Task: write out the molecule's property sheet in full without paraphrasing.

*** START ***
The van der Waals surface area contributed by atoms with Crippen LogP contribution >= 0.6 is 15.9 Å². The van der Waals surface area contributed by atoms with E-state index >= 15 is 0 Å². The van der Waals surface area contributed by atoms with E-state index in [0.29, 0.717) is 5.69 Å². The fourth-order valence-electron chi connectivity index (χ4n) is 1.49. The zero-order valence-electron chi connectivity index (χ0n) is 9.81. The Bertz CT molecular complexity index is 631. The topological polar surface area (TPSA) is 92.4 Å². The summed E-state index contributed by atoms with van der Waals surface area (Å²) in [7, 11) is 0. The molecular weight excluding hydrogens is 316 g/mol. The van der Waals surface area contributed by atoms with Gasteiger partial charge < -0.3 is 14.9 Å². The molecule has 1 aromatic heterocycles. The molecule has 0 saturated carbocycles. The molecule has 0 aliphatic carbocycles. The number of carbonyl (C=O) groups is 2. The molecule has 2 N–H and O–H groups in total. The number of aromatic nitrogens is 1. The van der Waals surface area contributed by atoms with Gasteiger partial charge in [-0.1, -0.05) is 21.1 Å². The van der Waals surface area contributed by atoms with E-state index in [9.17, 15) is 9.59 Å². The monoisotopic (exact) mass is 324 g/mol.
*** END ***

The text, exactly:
The van der Waals surface area contributed by atoms with Crippen LogP contribution >= 0.6 is 15.9 Å². The van der Waals surface area contributed by atoms with E-state index >= 15 is 0 Å². The van der Waals surface area contributed by atoms with E-state index in [0.29, 0.717) is 5.69 Å². The fourth-order valence-electron chi connectivity index (χ4n) is 1.49. The zero-order valence-electron chi connectivity index (χ0n) is 9.81. The Bertz CT molecular complexity index is 631. The topological polar surface area (TPSA) is 92.4 Å². The summed E-state index contributed by atoms with van der Waals surface area (Å²) in [7, 11) is 0. The molecular weight excluding hydrogens is 316 g/mol. The van der Waals surface area contributed by atoms with Gasteiger partial charge < -0.3 is 14.9 Å². The molecule has 1 aromatic heterocycles. The molecule has 0 saturated carbocycles. The molecule has 0 aliphatic carbocycles. The number of carbonyl (C=O) groups is 2. The molecule has 2 N–H and O–H groups in total. The number of aromatic nitrogens is 1. The van der Waals surface area contributed by atoms with Gasteiger partial charge in [-0.1, -0.05) is 21.1 Å². The van der Waals surface area contributed by atoms with E-state index in [9.17, 15) is 9.59 Å². The monoisotopic (exact) mass is 324 g/mol.